If you are using an artificial Christmas tree, the first step to making it gorgeous is always fluffing the branches.

You want to work throughout the tree, spreading the branches so that they are nice and full and fill any gaps.

Tip 1: Wear gloves to fluff your tree.

Fluffing up the branches makes a huge difference in how your finished tree looks, but it can definitely scratch your hands up.

This year I heard a tip to wear cotton gloves or even dishwashing gloves to protect your hands when fluffing up the tree and I think it’s genius!

Adding lights

When it comes to Christmas tree lights, more is more. I used to add just a couple of strands of lights to my Christmas tree and it really wasn’t enough to give that beautiful warm glow at night.

Now I am much more generous with the lights. I’ve even added more lights to a pre-lit tree that was a bit skimpy on the lights.

Aim for at least 100 lights per foot of Christmas tree. So for a 7.5″ tree, you’ll need at least 750 lights.

Tip 2: Use a special extension cord for plugging in Christmas lights.

When adding multiple strands of lights to an unlit tree, it can get messy trying to get all of the lights plugged in without overloading the fuses. I love for plugging in Christmas tree lights.

You can feed it up through the tree along the tree trunk and instead of having all of the outlets at one end, there are places to plug in strands of lights all along the extension cord. Then at the bottom, there is a switch so you can easily turn all of the lights on and off with the push of a button.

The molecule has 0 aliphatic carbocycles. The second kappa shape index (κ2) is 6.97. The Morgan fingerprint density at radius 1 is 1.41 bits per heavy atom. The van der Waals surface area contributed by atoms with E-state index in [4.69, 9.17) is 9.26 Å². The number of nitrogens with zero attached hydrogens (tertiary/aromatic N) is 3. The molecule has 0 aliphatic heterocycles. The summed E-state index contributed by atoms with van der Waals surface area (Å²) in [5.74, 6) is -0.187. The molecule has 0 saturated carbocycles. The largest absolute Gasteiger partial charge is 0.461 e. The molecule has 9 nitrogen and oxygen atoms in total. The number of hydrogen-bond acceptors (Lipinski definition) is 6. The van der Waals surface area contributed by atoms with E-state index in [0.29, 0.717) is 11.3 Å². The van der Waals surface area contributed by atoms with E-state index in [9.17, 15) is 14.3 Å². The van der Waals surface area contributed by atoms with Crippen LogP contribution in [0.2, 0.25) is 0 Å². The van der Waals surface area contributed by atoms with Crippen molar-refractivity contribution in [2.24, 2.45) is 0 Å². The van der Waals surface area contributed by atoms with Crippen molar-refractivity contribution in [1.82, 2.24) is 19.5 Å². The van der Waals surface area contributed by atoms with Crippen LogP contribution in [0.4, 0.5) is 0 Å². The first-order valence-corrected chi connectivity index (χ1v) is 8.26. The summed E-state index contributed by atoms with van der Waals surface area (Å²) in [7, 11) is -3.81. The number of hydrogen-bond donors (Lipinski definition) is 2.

Tip 3: Wrap the lights around each branch.

Years ago I used to add Christmas lights to the tree by wrapping them around and around the outside of the tree. Then I read a tip that it works better to add the lights vertically, moving up and down the tree which was slightly better.

The problem with both of those methods is they keep all of the lights spread around the very edges of the tree.

If you look closely at a pre-lit tree, you can see that the lights wrap around each branch from the outer edges of the branches to closer to the center of the tree.

When you add strands of Christmas lights this way, you can add way more lights and the entire tree gets a beautiful glowy look.

Just wrap your lights around each branch moving from the tip back toward the trunk of the tree, then continue to the next branch.

Adding ribbon

I think adding ribbon is one of the trickiest parts of decorating a Christmas tree. I used to just use a simple bead garland on my tree and skip the ribbon altogether, but then I noticed that all of the gorgeous trees I loved had ribbon.

At first, I really struggled with figuring out how to put the ribbon on the tree. It seemed like it either looked overly simple, like a child wound some ribbon around the tree or the ribbon looked like a tortured, wrinkled mess.

But after studying how the pros do it, I finally understand without it looking like a mess.

After trying several different methods of adding ribbon to the tree, this is the method that I’ve found to look the best.

You want to be sure to use wired ribbon so that it can hold it’s shape. And using two different types/colors of ribbon really helps give the tree more color and interest.

You will need around 50 feet of each type of ribbon for a typical 7′ tree.

Tip 4: Add ribbon in small strips.

Start by cutting a piece of ribbon around 18-24″ long.

You can add the ribbon in a long continuous piece, but I find it much easier to work with smaller pieces of ribbon. And it also saves money since you won’t need to buy as much ribbon.